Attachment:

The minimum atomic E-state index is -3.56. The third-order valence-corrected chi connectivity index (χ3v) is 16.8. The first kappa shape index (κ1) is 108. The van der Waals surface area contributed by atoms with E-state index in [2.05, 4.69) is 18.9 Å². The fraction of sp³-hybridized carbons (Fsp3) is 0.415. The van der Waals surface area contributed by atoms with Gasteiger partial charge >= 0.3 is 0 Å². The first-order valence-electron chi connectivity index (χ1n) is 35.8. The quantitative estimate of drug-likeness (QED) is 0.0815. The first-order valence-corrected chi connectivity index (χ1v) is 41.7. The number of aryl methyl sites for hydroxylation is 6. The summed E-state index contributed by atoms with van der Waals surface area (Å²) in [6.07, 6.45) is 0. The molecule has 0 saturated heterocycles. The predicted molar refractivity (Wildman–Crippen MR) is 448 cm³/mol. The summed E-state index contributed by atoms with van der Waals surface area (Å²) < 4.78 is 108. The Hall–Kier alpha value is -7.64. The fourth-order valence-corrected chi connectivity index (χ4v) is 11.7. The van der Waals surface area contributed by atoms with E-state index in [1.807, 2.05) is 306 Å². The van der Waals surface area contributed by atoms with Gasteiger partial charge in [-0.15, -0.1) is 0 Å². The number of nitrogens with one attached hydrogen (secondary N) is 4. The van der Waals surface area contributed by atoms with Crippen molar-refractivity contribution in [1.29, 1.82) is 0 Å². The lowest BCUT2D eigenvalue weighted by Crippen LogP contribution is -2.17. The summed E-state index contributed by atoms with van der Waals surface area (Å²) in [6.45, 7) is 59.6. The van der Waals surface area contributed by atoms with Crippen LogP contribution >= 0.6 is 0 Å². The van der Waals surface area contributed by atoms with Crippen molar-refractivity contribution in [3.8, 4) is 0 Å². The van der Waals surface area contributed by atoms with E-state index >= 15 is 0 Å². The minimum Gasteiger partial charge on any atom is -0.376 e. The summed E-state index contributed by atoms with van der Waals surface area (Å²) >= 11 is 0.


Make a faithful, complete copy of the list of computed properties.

The minimum atomic E-state index is -3.56. The third-order valence-corrected chi connectivity index (χ3v) is 16.8. The first kappa shape index (κ1) is 108. The van der Waals surface area contributed by atoms with E-state index in [2.05, 4.69) is 18.9 Å². The fraction of sp³-hybridized carbons (Fsp3) is 0.415. The van der Waals surface area contributed by atoms with Gasteiger partial charge >= 0.3 is 0 Å². The first-order valence-electron chi connectivity index (χ1n) is 35.8. The quantitative estimate of drug-likeness (QED) is 0.0815. The first-order valence-corrected chi connectivity index (χ1v) is 41.7. The number of aryl methyl sites for hydroxylation is 6. The summed E-state index contributed by atoms with van der Waals surface area (Å²) in [6.07, 6.45) is 0. The molecule has 0 saturated heterocycles. The predicted molar refractivity (Wildman–Crippen MR) is 448 cm³/mol. The summed E-state index contributed by atoms with van der Waals surface area (Å²) < 4.78 is 108. The Hall–Kier alpha value is -7.64. The fourth-order valence-corrected chi connectivity index (χ4v) is 11.7. The van der Waals surface area contributed by atoms with E-state index in [1.807, 2.05) is 306 Å². The van der Waals surface area contributed by atoms with Gasteiger partial charge in [-0.15, -0.1) is 0 Å². The number of nitrogens with one attached hydrogen (secondary N) is 4. The van der Waals surface area contributed by atoms with Crippen molar-refractivity contribution in [1.29, 1.82) is 0 Å². The lowest BCUT2D eigenvalue weighted by Crippen LogP contribution is -2.17. The summed E-state index contributed by atoms with van der Waals surface area (Å²) in [6.45, 7) is 59.6. The van der Waals surface area contributed by atoms with Crippen LogP contribution >= 0.6 is 0 Å². The van der Waals surface area contributed by atoms with Crippen molar-refractivity contribution in [3.8, 4) is 0 Å². The van der Waals surface area contributed by atoms with E-state index >= 15 is 0 Å². The minimum Gasteiger partial charge on any atom is -0.376 e. The summed E-state index contributed by atoms with van der Waals surface area (Å²) >= 11 is 0.